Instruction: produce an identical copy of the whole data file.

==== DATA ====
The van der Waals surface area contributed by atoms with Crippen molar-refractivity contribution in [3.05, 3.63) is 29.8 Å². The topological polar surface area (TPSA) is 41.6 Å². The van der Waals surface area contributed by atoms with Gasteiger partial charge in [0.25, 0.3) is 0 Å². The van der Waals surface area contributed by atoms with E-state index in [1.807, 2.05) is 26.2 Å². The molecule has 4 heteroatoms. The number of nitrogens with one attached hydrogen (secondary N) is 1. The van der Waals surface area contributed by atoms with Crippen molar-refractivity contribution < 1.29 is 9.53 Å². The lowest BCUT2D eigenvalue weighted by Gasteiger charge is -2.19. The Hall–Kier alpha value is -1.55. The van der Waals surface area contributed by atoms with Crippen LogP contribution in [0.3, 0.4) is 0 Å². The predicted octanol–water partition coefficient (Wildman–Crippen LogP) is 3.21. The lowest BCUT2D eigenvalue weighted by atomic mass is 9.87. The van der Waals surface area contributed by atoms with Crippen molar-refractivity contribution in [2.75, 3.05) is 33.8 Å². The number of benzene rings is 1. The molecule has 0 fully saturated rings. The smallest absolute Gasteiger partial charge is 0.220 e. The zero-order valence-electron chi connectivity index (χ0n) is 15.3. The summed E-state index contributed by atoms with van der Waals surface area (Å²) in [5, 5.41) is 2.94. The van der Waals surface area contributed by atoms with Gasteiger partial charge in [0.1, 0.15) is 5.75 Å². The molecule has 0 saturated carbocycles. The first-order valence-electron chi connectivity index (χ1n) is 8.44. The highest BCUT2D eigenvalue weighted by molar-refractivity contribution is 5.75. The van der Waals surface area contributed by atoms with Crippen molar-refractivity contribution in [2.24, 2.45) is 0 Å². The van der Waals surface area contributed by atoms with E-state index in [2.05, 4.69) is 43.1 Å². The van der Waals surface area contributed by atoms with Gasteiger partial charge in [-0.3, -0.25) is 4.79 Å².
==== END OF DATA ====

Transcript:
The van der Waals surface area contributed by atoms with Crippen molar-refractivity contribution in [3.05, 3.63) is 29.8 Å². The topological polar surface area (TPSA) is 41.6 Å². The van der Waals surface area contributed by atoms with Gasteiger partial charge in [0.25, 0.3) is 0 Å². The van der Waals surface area contributed by atoms with E-state index in [1.807, 2.05) is 26.2 Å². The molecule has 4 heteroatoms. The number of nitrogens with one attached hydrogen (secondary N) is 1. The van der Waals surface area contributed by atoms with Crippen molar-refractivity contribution < 1.29 is 9.53 Å². The lowest BCUT2D eigenvalue weighted by Gasteiger charge is -2.19. The Hall–Kier alpha value is -1.55. The van der Waals surface area contributed by atoms with Crippen LogP contribution in [0.3, 0.4) is 0 Å². The predicted octanol–water partition coefficient (Wildman–Crippen LogP) is 3.21. The lowest BCUT2D eigenvalue weighted by atomic mass is 9.87. The van der Waals surface area contributed by atoms with Crippen molar-refractivity contribution in [2.75, 3.05) is 33.8 Å². The number of benzene rings is 1. The molecule has 0 fully saturated rings. The smallest absolute Gasteiger partial charge is 0.220 e. The zero-order valence-electron chi connectivity index (χ0n) is 15.3. The summed E-state index contributed by atoms with van der Waals surface area (Å²) in [5, 5.41) is 2.94. The van der Waals surface area contributed by atoms with Gasteiger partial charge in [0.1, 0.15) is 5.75 Å². The molecule has 0 saturated carbocycles. The first-order valence-electron chi connectivity index (χ1n) is 8.44. The highest BCUT2D eigenvalue weighted by molar-refractivity contribution is 5.75. The van der Waals surface area contributed by atoms with Crippen molar-refractivity contribution in [2.24, 2.45) is 0 Å². The van der Waals surface area contributed by atoms with E-state index in [2.05, 4.69) is 43.1 Å². The van der Waals surface area contributed by atoms with Gasteiger partial charge in [-0.3, -0.25) is 4.79 Å².